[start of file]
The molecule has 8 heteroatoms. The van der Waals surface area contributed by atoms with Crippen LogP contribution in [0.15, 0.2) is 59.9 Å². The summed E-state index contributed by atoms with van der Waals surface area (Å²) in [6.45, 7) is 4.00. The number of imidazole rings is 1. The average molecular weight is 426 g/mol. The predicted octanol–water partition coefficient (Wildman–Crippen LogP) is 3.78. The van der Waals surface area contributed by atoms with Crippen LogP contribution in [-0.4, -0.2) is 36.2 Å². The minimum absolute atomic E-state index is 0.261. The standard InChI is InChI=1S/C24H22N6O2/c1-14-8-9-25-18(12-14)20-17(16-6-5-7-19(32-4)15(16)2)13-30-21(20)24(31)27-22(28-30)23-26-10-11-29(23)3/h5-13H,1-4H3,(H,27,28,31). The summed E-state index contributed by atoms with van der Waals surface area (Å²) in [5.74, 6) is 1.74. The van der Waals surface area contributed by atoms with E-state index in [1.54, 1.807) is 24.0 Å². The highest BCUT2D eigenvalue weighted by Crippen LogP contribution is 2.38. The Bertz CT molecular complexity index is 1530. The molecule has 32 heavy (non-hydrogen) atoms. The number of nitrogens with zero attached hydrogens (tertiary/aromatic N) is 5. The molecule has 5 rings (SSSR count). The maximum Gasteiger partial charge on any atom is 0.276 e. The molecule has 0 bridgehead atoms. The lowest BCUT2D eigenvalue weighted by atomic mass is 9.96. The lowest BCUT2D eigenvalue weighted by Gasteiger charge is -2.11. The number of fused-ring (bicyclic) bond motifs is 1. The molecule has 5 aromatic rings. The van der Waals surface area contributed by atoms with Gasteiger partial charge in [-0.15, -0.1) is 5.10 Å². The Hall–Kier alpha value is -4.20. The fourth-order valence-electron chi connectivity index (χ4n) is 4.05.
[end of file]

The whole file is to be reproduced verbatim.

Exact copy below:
The molecule has 8 heteroatoms. The van der Waals surface area contributed by atoms with Crippen LogP contribution in [0.15, 0.2) is 59.9 Å². The summed E-state index contributed by atoms with van der Waals surface area (Å²) in [6.45, 7) is 4.00. The number of imidazole rings is 1. The average molecular weight is 426 g/mol. The predicted octanol–water partition coefficient (Wildman–Crippen LogP) is 3.78. The van der Waals surface area contributed by atoms with Crippen LogP contribution in [-0.4, -0.2) is 36.2 Å². The minimum absolute atomic E-state index is 0.261. The standard InChI is InChI=1S/C24H22N6O2/c1-14-8-9-25-18(12-14)20-17(16-6-5-7-19(32-4)15(16)2)13-30-21(20)24(31)27-22(28-30)23-26-10-11-29(23)3/h5-13H,1-4H3,(H,27,28,31). The summed E-state index contributed by atoms with van der Waals surface area (Å²) in [5.74, 6) is 1.74. The van der Waals surface area contributed by atoms with E-state index in [1.54, 1.807) is 24.0 Å². The highest BCUT2D eigenvalue weighted by Crippen LogP contribution is 2.38. The Bertz CT molecular complexity index is 1530. The molecule has 32 heavy (non-hydrogen) atoms. The number of nitrogens with zero attached hydrogens (tertiary/aromatic N) is 5. The molecule has 5 rings (SSSR count). The maximum Gasteiger partial charge on any atom is 0.276 e. The molecule has 0 bridgehead atoms. The lowest BCUT2D eigenvalue weighted by atomic mass is 9.96. The lowest BCUT2D eigenvalue weighted by Gasteiger charge is -2.11. The number of fused-ring (bicyclic) bond motifs is 1. The molecule has 5 aromatic rings. The van der Waals surface area contributed by atoms with Gasteiger partial charge in [-0.15, -0.1) is 5.10 Å². The Hall–Kier alpha value is -4.20. The fourth-order valence-electron chi connectivity index (χ4n) is 4.05.